If you’re a parent, you may be asking yourself: How can I help my child if I don’t speak the language they are learning? No need to fear!

Little Sponges provides “comprehensible input” by teaching vocabulary in both languages so you can see each word and/or phrase in the second language as well as in your native language. With this, even monolingual parents will feel equipped to review and practice the vocabulary with their children at home, providing the consistency and repetition that greatly enhances language acquisition. Not only will this practice encourage the student’s second language skills, but will simultaneously build their native language skills.

1. Prepare to Be Involved

In a study conducted by the University of Nebraska Foreign Language and Psychology departments, a team of Ph.D. researchers concluded: “it is likely that the programs that do best will be those that encourage parents to not only participate but to lead.” Take the initiative to ask your child’s teacher what you can do to to help your child. While this applies to all academic areas, it is especially important in language acquisition, which is the building block for later learning.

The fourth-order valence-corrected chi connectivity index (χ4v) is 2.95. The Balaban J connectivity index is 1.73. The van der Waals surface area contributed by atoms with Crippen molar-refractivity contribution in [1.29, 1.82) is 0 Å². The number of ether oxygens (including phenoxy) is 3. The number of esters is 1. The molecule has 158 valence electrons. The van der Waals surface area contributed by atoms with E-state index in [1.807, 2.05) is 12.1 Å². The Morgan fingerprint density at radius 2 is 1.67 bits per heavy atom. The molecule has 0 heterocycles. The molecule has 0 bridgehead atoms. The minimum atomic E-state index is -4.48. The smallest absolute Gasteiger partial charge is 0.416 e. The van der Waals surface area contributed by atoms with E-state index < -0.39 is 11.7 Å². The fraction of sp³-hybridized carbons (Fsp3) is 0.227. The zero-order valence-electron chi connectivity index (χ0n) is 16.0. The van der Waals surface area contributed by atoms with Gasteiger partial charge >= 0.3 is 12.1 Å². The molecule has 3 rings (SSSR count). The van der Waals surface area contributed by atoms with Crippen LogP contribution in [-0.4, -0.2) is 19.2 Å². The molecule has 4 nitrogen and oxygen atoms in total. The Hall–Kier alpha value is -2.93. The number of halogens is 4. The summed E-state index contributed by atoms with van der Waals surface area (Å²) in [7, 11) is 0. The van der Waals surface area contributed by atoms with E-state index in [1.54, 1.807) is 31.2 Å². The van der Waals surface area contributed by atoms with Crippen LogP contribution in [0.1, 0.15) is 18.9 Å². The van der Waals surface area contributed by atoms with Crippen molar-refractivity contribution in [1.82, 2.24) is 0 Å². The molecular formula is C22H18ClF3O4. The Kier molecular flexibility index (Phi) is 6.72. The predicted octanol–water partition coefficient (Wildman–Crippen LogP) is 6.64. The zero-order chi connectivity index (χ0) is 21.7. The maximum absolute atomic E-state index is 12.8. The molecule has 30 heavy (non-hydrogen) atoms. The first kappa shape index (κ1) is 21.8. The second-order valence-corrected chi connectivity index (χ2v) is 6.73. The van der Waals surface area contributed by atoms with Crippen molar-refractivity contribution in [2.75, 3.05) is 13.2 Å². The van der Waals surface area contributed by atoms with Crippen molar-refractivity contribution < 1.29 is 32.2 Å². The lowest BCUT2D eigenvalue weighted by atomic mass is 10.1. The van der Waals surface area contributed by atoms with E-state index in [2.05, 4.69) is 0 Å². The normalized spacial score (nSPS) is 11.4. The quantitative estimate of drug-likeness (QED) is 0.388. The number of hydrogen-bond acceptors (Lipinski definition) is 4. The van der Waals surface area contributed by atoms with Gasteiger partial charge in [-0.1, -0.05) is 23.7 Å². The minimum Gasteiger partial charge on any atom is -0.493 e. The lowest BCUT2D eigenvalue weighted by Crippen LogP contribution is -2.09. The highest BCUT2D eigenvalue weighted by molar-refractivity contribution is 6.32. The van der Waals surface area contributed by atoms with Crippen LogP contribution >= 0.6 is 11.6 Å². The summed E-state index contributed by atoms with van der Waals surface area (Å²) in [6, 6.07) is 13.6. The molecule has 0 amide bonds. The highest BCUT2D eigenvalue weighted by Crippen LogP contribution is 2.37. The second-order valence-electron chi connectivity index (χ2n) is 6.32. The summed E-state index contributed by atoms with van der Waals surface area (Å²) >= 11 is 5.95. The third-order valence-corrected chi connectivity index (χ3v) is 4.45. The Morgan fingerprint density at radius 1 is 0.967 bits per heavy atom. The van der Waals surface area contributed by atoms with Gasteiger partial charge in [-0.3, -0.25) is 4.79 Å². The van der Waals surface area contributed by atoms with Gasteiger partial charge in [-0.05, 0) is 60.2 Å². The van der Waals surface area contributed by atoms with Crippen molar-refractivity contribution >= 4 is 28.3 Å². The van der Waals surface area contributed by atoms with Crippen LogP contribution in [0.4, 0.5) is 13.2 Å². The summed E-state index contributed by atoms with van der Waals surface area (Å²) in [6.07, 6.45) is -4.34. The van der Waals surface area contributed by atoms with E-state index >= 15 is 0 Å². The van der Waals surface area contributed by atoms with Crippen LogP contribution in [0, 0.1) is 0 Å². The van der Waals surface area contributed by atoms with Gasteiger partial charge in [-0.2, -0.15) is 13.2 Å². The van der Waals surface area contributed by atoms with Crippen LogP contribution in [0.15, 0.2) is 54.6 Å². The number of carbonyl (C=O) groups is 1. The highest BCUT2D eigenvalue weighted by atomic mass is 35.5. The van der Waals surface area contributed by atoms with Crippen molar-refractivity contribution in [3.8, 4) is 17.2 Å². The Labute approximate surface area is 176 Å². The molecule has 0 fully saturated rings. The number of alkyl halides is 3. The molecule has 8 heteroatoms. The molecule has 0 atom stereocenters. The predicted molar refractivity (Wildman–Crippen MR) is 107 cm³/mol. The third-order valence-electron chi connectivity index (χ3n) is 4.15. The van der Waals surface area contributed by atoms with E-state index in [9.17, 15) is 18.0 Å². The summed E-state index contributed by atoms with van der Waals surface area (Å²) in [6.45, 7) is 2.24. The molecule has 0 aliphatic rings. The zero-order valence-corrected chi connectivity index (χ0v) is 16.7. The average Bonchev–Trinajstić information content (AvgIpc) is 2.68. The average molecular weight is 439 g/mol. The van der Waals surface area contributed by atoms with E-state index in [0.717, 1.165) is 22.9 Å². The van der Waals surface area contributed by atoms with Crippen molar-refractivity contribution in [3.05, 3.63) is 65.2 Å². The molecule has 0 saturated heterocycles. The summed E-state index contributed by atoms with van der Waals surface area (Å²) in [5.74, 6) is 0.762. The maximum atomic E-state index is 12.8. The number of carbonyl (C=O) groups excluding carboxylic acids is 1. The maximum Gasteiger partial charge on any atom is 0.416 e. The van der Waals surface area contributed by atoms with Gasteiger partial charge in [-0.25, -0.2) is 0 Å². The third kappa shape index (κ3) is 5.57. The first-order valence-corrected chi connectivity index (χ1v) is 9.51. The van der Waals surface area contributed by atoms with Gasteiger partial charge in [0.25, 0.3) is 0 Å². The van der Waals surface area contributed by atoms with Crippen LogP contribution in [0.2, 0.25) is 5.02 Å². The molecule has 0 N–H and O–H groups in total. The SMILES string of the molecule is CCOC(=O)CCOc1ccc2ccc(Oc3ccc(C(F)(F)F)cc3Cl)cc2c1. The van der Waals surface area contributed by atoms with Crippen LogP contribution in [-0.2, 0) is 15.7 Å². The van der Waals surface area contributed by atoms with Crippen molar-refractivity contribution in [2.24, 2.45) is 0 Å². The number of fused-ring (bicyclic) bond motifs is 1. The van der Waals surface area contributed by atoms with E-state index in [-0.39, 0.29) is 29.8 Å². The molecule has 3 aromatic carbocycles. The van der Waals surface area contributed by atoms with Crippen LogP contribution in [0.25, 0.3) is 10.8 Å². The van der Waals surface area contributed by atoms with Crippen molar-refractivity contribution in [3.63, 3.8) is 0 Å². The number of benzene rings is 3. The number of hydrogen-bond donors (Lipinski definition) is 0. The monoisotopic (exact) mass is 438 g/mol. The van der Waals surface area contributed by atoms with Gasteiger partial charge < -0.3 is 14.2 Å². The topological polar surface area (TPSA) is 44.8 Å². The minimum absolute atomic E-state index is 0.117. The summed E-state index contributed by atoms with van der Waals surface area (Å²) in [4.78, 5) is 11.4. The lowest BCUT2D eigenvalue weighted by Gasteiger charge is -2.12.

2. Make it a Daily Part of Your Life

Repetition is the key to learning, especially when it comes to language acquisition. However, it is difficult for teachers to provide that repetition and keep their students engaged. You can utilize Little Sponges learning adventures  to integrate the vocabulary into your daily tasks. For example, if your child is currently learning about fruits and vegetables at school, review the Garden Adventure learning module together and ask them to name fruits and vegetables in both languages as you stroll through the grocery store.

3. Don’t Fear Technology

We understand that new technology in this digital age can be frightening. You only want what’s best for your child’s well being, and this likely includes limited screen time. While this is generally a good rule, the American Academy of Pediatrics states that when used correctly, media usage in an educational context exposes children to new ideas, helps with knowledge acquisition, and provides increased opportunities for social contact and support.